The right to know? Balancing health risks and privacy rights for landlords during COVID-19

May 29th, 2020 by Claudia Pedrero

This article was first published on

What is a landlord’s responsibility when a tenant in a multi-residential building tests positive for COVID-19? Is a landlord obligated to share this information with other residents so they can take extra precautions? On the flip side, what expectation of privacy do tenants have if they share this information with their landlord?

Many of our firm’s housing clients have had to grapple with this difficult balance over the past few months as they weather the challenges brought on by the pandemic.

First off, landlords cannot demand that tenants disclose the fact that they have tested positive for COVID-19. There are very limited circumstances under which a landlord can request that tenants disclose personal health information, for example, when a tenant is requesting a disability-related accommodation under human rights law. Otherwise, there is no legal basis for demanding that tenants disclose any health conditions.

Should a landlord become aware of a COVID-19 case in their building, privacy laws need to be followed. Despite all the changes we’ve seen at federal, provincial and municipal levels as a result of the pandemic, privacy laws relating to the collection, use and disclosure of personal information haven’t changed.

Depending on what province the building is in and what type of organization the landlord is, federal or provincial privacy laws may apply. For example, private-sector organizations in almost all provinces and territories are governed by federal privacy legislation, the Personal Information Protection and Electronic Documents Act (PIPEDA), while Alberta, British Columbia and Quebec have their own similar privacy laws.

These privacy laws apply to residential landlords and they govern how personal information about tenants can be collected and disclosed. If someone’s personal information is compromised or unlawfully disclosed, that person can file a complaint with the federal or provincial privacy commissioner.

“Personal information” is generally considered to be information that can be used to identify an individual. Examples include names, images, addresses or contact information. The general idea is that information that can identify someone is “personal information” and therefore subject to privacy laws. In most cases, personal information cannot be disclosed without a person’s consent.

This means that if landlords find out there is someone in their building who tested positive for COVID-19, they cannot disclose any personal information relating to that person. There are no laws obligating landlords to inform residents of COVID cases in their building at all (however, landlords in many areas may be required to inform public health authorities), but many landlords will want to let tenants know so they can take extra precautions. And tenants are of course likely to want to know!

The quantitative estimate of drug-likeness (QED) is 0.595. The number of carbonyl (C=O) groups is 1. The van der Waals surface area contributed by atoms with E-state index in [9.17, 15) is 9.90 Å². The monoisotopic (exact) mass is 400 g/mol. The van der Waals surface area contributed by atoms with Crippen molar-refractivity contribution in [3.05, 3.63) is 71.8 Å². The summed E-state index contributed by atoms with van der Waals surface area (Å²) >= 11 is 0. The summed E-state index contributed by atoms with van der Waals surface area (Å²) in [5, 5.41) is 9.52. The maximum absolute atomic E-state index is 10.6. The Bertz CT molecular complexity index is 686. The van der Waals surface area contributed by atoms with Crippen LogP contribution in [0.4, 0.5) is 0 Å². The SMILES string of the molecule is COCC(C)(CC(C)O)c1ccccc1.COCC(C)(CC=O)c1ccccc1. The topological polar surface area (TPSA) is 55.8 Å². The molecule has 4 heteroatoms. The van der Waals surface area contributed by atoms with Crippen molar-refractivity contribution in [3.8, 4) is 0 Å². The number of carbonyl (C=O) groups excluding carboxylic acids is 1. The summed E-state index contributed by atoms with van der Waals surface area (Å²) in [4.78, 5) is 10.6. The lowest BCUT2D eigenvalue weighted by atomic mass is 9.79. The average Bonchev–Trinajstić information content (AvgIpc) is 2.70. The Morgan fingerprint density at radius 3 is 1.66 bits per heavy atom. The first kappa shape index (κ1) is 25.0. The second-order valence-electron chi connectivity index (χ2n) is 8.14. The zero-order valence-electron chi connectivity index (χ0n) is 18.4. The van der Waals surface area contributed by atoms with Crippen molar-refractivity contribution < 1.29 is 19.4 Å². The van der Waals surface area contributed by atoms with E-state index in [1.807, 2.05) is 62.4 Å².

So, how should a landlord balance the protection of health and safety with a resident’s right to privacy?

Landlords can choose to notify residents of a positive case in their building by, for example, posting notices in common areas. However, there can be nothing disclosed in the notices that identifies the affected individual. For example, landlords cannot say that there is a positive case on a particular floor of an apartment building, or whether the case was reported by a resident or employee.

A public notice can confirm that a positive case on the property was reported and inform residents of the extra measures the landlord is taking in accordance with public health directives. The ultimate goal of notifying residents is to encourage people to take extra precautions.

Landlords should also consider whether the size of their buildings makes it more likely that the identity of the affected resident will be inadvertently disclosed — smaller buildings may make it more difficult to ensure anonymity of the affected person. If that’s the case in your building, it may be helpful to preemptively inform residents that you will not be letting them know about COVID cases in the building. Indeed, given the risks from asymptomatic carriers, some might say that it’s best if everyone act as if there is already a case in the building. Consider what additional actions you might take if informed of a COVID case in your building. And then consider that there could already be cases you don’t know about!

This is truly a situation in which an ounce of prevention is worth a pound of cure. Landlords should be following local health guidelines for cleaning high traffic areas and encouraging social distancing. And they should do what they can to encourage residents to follow guidelines as well, especially as restrictions lift across the country, which might tempt people to relax their efforts.

Filed in: Freedom of Information and Privacy, Housing, Human Rights

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